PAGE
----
If you have ever been on a process or power plant during commissioning or in case of a fault, you have probably asked yourself how to simplify wiring in process-related applications. In these industrial segments, engineers often encounter complex structures and are confronted with long signal paths. Individual subsystems, equipped with local programmable logic controllers (PLCs) or remote terminal units (RTUs), are usually connected via bus systems to the control room and SCADA system, whereby diagnostic tools are available for this network.
The fun starts with troubleshooting on the subsystem level. The individual sensors and actuators are still very often wired with copper in the traditional manner. This means that there are thick cable bundles in cable ducts, and the individual conductors at the cable ends must be terminated correctly and securely. Special care must be taken with analog signals, as a missing or incorrectly connected shield can also cause signal or measurement errors. Troubleshooting under these conditions can be very nerve-wracking (if all eyes are on you) and expensive (production or power downtime).
There are some markets where there are both strong automotive and process industries. Engineers who change sides are bringing alternative field wiring approaches, such as ASi and IO-Link with them. Since these technicians are familiar with the advantages of commissioning and troubleshooting in the production line, they have no reservations about implementation. So let’s take a look at the other side:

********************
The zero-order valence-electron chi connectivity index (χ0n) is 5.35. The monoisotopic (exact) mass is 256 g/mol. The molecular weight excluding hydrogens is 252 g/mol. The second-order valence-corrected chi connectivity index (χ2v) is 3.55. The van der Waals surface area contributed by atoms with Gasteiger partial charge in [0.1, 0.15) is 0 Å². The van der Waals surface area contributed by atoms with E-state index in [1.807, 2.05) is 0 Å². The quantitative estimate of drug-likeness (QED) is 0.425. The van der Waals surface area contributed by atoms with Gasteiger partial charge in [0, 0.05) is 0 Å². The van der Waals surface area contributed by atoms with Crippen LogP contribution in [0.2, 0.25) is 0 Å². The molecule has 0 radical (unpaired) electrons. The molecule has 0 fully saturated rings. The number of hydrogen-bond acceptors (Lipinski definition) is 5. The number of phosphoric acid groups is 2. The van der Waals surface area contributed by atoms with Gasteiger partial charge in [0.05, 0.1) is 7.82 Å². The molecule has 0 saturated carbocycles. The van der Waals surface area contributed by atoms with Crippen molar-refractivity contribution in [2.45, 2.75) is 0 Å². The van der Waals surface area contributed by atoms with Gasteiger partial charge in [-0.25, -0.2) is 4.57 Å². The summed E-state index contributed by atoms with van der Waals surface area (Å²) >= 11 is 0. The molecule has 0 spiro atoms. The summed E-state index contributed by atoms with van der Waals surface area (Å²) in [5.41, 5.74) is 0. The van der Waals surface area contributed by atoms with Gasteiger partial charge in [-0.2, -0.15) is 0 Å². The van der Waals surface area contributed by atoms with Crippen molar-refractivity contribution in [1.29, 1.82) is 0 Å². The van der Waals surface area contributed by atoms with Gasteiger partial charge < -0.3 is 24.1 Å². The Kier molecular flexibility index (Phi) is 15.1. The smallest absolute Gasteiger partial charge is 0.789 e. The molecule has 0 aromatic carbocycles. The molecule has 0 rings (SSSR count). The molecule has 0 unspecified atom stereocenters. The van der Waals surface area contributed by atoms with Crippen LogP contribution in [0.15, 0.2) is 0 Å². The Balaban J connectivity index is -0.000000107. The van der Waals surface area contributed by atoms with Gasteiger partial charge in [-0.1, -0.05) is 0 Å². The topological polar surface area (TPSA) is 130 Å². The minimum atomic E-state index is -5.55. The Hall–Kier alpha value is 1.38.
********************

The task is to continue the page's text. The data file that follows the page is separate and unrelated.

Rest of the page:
In the past in factory automation, parallel wiring has been used.
As product life-cycles are getting shorter and availability has to be high, there is a greater need for modular systems.
Therefore on the sensor/actor level, they are implementing IO-Link more and more, which some people already call the USB port of automation systems. Some advantages of IO-Link include:
- Flexibility in connecting to a wide variety of devices through the same M12 connector. The unshielded cable and robust digital signal effectively conquer issues such as line interference and overcome flexing or bending restrictions
- Digitized analog values (from 4-20 mA, 0-10 V, PT100/1000, thermocouple Type J/K) instead of analog signals
- Additional diagnostic information directly from hubs and sensors/actuators
- Possibility to adapt the host bus system to other countries or customer demands. Only the master module has to be exchanged (most of the wiring diagram will stay the same)
This interesting technical report by Andritz Hydro (Austria) shows how IO-Link was successfully implemented in a hydro power project: “Powering Africa”! (more information about IO-Link solutions).